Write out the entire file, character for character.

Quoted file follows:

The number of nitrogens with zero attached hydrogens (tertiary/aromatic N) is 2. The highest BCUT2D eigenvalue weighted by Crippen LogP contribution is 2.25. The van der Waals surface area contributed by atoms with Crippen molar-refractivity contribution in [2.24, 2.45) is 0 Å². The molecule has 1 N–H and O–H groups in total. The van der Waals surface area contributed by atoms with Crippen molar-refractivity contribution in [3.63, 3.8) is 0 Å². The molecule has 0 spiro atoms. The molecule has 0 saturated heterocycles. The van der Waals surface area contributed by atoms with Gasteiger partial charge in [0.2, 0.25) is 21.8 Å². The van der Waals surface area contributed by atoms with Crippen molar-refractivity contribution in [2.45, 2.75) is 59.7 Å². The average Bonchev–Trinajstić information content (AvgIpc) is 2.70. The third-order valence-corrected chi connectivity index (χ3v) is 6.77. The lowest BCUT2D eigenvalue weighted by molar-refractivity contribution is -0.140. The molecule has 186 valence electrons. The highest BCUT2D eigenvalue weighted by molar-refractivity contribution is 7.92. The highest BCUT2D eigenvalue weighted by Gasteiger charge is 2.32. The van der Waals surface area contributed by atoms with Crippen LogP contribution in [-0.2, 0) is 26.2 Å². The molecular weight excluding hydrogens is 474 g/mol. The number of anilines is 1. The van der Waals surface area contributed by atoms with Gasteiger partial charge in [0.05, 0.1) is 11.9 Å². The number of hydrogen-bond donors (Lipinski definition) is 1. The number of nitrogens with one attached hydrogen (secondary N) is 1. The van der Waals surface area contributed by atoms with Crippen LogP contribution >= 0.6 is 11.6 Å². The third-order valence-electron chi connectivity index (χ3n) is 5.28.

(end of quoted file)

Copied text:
The number of nitrogens with zero attached hydrogens (tertiary/aromatic N) is 2. The highest BCUT2D eigenvalue weighted by Crippen LogP contribution is 2.25. The van der Waals surface area contributed by atoms with Crippen molar-refractivity contribution in [2.24, 2.45) is 0 Å². The molecule has 1 N–H and O–H groups in total. The van der Waals surface area contributed by atoms with Crippen molar-refractivity contribution in [3.63, 3.8) is 0 Å². The molecule has 0 spiro atoms. The molecule has 0 saturated heterocycles. The van der Waals surface area contributed by atoms with Gasteiger partial charge in [0.2, 0.25) is 21.8 Å². The van der Waals surface area contributed by atoms with Crippen molar-refractivity contribution in [2.45, 2.75) is 59.7 Å². The average Bonchev–Trinajstić information content (AvgIpc) is 2.70. The third-order valence-corrected chi connectivity index (χ3v) is 6.77. The lowest BCUT2D eigenvalue weighted by molar-refractivity contribution is -0.140. The molecule has 186 valence electrons. The highest BCUT2D eigenvalue weighted by molar-refractivity contribution is 7.92. The highest BCUT2D eigenvalue weighted by Gasteiger charge is 2.32. The van der Waals surface area contributed by atoms with Crippen LogP contribution in [-0.2, 0) is 26.2 Å². The molecular weight excluding hydrogens is 474 g/mol. The number of anilines is 1. The van der Waals surface area contributed by atoms with Gasteiger partial charge in [0.05, 0.1) is 11.9 Å². The number of hydrogen-bond donors (Lipinski definition) is 1. The number of nitrogens with one attached hydrogen (secondary N) is 1. The van der Waals surface area contributed by atoms with Crippen LogP contribution >= 0.6 is 11.6 Å². The third-order valence-electron chi connectivity index (χ3n) is 5.28.